Above, Flight into Egypt by Jacopo Bassano (1545) Norton Simon Museum
The Department of Homeland Security has begun preparing for a series of raids that would target for deportation hundreds of families who have flocked to the United States since the start of last year, according to people familiar with the operation.
The nationwide campaign, to be carried out by U.S. Immigration and Customs Enforcement (ICE) agents as soon as early January, would be the first large-scale effort to deport families who have fled violence in Central America, those familiar with the plan said. More than 100,000 families with both adults and children have made the journey across the southwest border since last year, though this migration has largely been overshadowed by a related surge of unaccompanied minors…
DHS Secretary Jeh Johnson has been pushing for the moves, according to those with knowledge of the debate, in part because of a new spike in the number of illegal immigrants in recent months. Experts say that the violence that was a key factor in driving people to flee Central America last year has surged again, with the homicide rate in El Salvador reaching its highest level in a generation. A drought in the region has also prompted departures.
“Jeh Johnson wants to send a message to Central Americans: don’t come north. But Washington hasn’t solved the underlying problem of massive violence in their home countries that is causing them to come north in the first place,” said Margaret Stock, an immigration attorney in Anchorage.
Though illegal entries overall have dropped sharply in recent years, the Obama administration has been bracing for a surge of unaccompanied children and families from Central America in coming months. In recent weeks, it had begun to add capacity to handle the increase, because migrants are housed at least temporarily in government facilities.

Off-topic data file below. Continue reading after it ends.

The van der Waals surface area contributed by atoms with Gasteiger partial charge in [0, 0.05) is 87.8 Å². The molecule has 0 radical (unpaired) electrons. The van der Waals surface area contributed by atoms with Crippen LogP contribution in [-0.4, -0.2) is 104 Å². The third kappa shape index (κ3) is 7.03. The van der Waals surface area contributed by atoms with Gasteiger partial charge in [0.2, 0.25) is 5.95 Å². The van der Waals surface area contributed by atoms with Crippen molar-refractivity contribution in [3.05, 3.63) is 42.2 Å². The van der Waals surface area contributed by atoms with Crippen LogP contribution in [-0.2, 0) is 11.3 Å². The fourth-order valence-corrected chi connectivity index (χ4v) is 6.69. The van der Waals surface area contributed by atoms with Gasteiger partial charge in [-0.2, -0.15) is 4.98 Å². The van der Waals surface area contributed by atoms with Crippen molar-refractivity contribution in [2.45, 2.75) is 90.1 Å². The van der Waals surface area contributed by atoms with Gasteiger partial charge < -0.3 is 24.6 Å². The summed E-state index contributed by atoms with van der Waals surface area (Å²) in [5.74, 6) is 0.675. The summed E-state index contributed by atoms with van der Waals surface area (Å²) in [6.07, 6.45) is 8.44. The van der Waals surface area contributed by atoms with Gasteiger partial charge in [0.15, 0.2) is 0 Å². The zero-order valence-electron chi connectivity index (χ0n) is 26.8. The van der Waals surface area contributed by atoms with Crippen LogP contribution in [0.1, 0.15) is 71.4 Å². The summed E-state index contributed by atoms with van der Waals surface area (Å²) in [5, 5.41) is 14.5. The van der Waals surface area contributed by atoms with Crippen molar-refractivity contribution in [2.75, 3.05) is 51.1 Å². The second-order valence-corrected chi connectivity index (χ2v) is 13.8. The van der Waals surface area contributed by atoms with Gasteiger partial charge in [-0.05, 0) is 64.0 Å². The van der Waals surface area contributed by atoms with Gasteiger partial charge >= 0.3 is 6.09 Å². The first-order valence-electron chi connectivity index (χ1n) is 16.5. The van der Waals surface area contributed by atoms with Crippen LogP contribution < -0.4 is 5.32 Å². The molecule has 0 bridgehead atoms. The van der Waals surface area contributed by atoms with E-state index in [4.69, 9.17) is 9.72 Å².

More than 12,000 individuals in so-called family units were apprehended at the border in October and November, compared with about 4,500 in the same months last year.
The number of unaccompanied minors caught during those two months topped 10,000, compared with about 5,000 in the same period last year.
El Salvador, Guatemala, and Honduras consistently rank among the most violent countries in the world. Gang-related violence in El Salvador brought its homicide rate to ninety per hundred thousand in 2015, making it the most world’s most violent country not at war. All three countries have significantly higher homicide rates than neighboring Costa Rica, Nicaragua, and Panama.
Extortion is also rampant. A July 2015 investigation by Honduran newspaper La Prensa found that Salvadorans and Hondurans pay an estimated $390 million and $200 million, respectively, in annual extortion fees to organized crime groups; meanwhile, Guatemalan authorities said in 2014 that citizens pay an estimated $61 million a year in extortion fees. Extortionists primarily target public transportation operators, small businesses, and residents of poor neighborhoods, according to the report, and attacks on people who do not pay contributes to the violence…
The nature of the violence is distinct in each country, but there are common threads: the proliferation of gangs, the region’s use as a transshipment point for U.S.-bound narcotics, and high rates of impunity are major factors contributing to insecurity in the region.
According to the Department of Homeland Security, during FY2015 (through September 30):
Overall, the Department apprehended 406,595 individuals nationwide and conducted a total of 462,463 removals and returns. The U.S. Border Patrol reported 337,117 apprehensions nationwide, compared to 486,651 in FY 2014. At the same time, ICE removed or returned 235,413 individuals in FY 2015, with 86 percent of these individuals considered a “top priority” (Priority One) – those considered border security or public safety threats.